Wednesday, November 13, 2013

China's economy will likely grow at its slowest pace in years in 2014, as it continues to transition to a more balanced growth model, a leading forecaster said.

Despite the deceleration in China, the world economy will likely still rebound modestly next year, mainly due to the recovery in mature economies like Europe and the U.S., according to the Conference Board.

In its Global Economic Outlook, released Tuesday, the Conference Board projects that China's growth rate will slow to 7% in 2014, compared with 7.5% in 2013. That would mark China's slowest rate of economic expansion in more than a decade, based on data which includes official government estimates.

This deceleration will also drag down developing economies' pace of growth, which is expected to slow to 4.6% in 2014, from 4.7% in 2013, according to the report.

As economies like China, India and Brazil work to transition to more balanced growth models, "the structural "speed limits" of their economies are likely to decline," the Board's economists said.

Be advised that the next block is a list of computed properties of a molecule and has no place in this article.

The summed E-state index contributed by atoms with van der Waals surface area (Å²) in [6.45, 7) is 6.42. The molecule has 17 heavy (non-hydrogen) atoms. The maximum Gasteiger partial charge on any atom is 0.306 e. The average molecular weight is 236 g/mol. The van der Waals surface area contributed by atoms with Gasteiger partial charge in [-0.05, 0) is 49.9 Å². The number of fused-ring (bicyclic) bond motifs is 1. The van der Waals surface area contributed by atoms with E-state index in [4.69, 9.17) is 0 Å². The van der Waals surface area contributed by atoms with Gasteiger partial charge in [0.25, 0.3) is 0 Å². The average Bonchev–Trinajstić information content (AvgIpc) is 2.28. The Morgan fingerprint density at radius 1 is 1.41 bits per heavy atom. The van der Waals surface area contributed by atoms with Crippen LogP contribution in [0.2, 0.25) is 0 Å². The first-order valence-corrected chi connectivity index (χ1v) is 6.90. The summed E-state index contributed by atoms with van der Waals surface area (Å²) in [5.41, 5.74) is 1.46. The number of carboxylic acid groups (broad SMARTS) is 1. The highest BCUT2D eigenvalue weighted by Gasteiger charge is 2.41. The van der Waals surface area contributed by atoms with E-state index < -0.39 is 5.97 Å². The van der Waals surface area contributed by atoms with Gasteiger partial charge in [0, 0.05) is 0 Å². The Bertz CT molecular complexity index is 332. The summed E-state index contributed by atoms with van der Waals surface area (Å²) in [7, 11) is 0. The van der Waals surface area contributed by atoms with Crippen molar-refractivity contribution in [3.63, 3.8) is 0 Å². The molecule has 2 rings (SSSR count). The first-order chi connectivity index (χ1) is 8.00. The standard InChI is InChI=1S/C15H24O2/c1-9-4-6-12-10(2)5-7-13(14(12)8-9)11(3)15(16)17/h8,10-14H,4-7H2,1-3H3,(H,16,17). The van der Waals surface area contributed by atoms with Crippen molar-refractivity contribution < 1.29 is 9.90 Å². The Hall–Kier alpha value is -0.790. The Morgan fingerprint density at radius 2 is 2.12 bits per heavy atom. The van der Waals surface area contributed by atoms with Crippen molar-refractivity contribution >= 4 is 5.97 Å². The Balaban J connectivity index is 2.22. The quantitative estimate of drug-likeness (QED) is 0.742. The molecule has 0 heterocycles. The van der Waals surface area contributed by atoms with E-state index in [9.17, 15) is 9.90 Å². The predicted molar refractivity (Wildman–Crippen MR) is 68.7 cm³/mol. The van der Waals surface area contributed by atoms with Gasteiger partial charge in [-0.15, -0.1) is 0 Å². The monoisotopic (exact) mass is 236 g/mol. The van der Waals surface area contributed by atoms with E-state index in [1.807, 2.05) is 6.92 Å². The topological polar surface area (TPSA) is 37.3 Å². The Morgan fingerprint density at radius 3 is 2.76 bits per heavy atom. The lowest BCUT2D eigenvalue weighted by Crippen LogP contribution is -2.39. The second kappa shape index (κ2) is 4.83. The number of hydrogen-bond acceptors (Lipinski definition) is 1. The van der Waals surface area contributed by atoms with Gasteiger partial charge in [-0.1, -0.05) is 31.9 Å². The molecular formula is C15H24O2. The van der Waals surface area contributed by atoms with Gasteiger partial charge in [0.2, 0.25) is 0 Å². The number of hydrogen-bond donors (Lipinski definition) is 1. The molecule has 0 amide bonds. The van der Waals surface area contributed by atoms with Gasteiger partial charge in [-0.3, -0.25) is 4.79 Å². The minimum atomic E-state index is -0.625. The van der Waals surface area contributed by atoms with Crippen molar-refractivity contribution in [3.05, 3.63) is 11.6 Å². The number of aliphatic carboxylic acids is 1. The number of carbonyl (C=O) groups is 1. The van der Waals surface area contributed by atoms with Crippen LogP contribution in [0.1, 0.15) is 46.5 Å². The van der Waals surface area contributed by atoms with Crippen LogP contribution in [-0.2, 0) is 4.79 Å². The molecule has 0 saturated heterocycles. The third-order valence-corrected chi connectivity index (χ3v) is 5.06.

Despite the less rapid economic expansion in the world's second-largest economy, global economic growth should still accelerate slightly in 2014.

The Conference Board projects that world economic growth will pick up to 3.1% in 2014 from a "disappointing" annual growth rate of 2.8% in 2013. A sharp uptick in economic activity in the euro zone is the main factor behind the improved global outlook for next year, as the region appears to be emerging out of the recession that plagued it for much of the past two years, the Conference Board said. It expects the euro-zone economy to grow 0.8% in 2014, after contracting 0.3% in 2013, according to the report.

The U.S. is the second-largest contributor to the global economy's expected modest rebound in 2014. The Board projects the world's largest economy will post an annual growth rate of 2.3% in 2014, compared with 1.6% in 2013.

But in both Europe and the U.S., improvements in government policy will be critical to achieve or outperform these projected growth levels, the Board's economists said. They cited the U.S. government shutdown, along with the recession in Europe, as key factors in the slower-than-expected increase in the global growth rate in 2013.

"The U.S. has great potential for private sector-driven growth, but political brinkmanship repeatedly impedes progress," said Bart van Ark, chief economist of the Conference Board.

The Conference Board, a not-for-profit economic-research group, produces a number of economic indicators, including a monthly index of consumer confidence.

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